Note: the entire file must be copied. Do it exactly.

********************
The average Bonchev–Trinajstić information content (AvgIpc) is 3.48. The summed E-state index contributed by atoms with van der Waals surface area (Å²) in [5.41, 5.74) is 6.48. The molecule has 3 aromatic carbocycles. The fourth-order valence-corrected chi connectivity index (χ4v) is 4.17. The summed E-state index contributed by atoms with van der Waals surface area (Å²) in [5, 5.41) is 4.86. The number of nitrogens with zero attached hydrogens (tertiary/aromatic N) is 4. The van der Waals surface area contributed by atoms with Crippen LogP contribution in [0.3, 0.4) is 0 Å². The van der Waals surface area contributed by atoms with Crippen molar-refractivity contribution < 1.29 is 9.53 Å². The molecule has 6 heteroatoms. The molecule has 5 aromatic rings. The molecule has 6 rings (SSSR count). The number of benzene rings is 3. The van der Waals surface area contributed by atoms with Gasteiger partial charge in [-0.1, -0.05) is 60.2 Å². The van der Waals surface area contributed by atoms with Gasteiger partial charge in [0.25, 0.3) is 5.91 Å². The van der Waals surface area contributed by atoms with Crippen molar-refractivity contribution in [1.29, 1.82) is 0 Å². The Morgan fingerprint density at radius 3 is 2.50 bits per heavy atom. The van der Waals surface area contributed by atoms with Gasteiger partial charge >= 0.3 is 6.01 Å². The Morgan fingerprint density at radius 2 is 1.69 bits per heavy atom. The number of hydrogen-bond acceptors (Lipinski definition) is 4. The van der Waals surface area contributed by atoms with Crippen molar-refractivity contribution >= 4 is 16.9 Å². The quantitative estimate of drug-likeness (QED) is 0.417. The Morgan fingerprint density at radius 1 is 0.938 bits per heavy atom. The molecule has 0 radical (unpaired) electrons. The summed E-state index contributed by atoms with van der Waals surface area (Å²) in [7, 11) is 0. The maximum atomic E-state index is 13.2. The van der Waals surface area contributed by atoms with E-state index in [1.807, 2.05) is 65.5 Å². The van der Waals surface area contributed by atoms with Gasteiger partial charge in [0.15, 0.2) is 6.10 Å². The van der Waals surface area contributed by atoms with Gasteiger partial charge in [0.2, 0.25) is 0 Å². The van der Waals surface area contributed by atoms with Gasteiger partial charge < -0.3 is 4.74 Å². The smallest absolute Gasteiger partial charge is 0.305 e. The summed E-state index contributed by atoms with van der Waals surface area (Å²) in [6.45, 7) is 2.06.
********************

The average Bonchev–Trinajstić information content (AvgIpc) is 3.48. The summed E-state index contributed by atoms with van der Waals surface area (Å²) in [5.41, 5.74) is 6.48. The molecule has 3 aromatic carbocycles. The fourth-order valence-corrected chi connectivity index (χ4v) is 4.17. The summed E-state index contributed by atoms with van der Waals surface area (Å²) in [5, 5.41) is 4.86. The number of nitrogens with zero attached hydrogens (tertiary/aromatic N) is 4. The van der Waals surface area contributed by atoms with Crippen LogP contribution in [0.3, 0.4) is 0 Å². The van der Waals surface area contributed by atoms with Crippen molar-refractivity contribution < 1.29 is 9.53 Å². The molecule has 6 heteroatoms. The molecule has 5 aromatic rings. The molecule has 6 rings (SSSR count). The number of benzene rings is 3. The van der Waals surface area contributed by atoms with Gasteiger partial charge in [-0.1, -0.05) is 60.2 Å². The van der Waals surface area contributed by atoms with Gasteiger partial charge in [0.25, 0.3) is 5.91 Å². The van der Waals surface area contributed by atoms with Crippen molar-refractivity contribution in [1.29, 1.82) is 0 Å². The Morgan fingerprint density at radius 3 is 2.50 bits per heavy atom. The van der Waals surface area contributed by atoms with Gasteiger partial charge >= 0.3 is 6.01 Å². The Morgan fingerprint density at radius 2 is 1.69 bits per heavy atom. The number of hydrogen-bond acceptors (Lipinski definition) is 4. The van der Waals surface area contributed by atoms with Crippen molar-refractivity contribution >= 4 is 16.9 Å². The quantitative estimate of drug-likeness (QED) is 0.417. The Morgan fingerprint density at radius 1 is 0.938 bits per heavy atom. The molecule has 0 radical (unpaired) electrons. The summed E-state index contributed by atoms with van der Waals surface area (Å²) in [7, 11) is 0. The maximum atomic E-state index is 13.2. The van der Waals surface area contributed by atoms with E-state index in [1.807, 2.05) is 65.5 Å². The van der Waals surface area contributed by atoms with Gasteiger partial charge in [0.15, 0.2) is 6.10 Å². The van der Waals surface area contributed by atoms with Gasteiger partial charge in [0.2, 0.25) is 0 Å². The van der Waals surface area contributed by atoms with Gasteiger partial charge < -0.3 is 4.74 Å². The smallest absolute Gasteiger partial charge is 0.305 e. The summed E-state index contributed by atoms with van der Waals surface area (Å²) in [6.45, 7) is 2.06.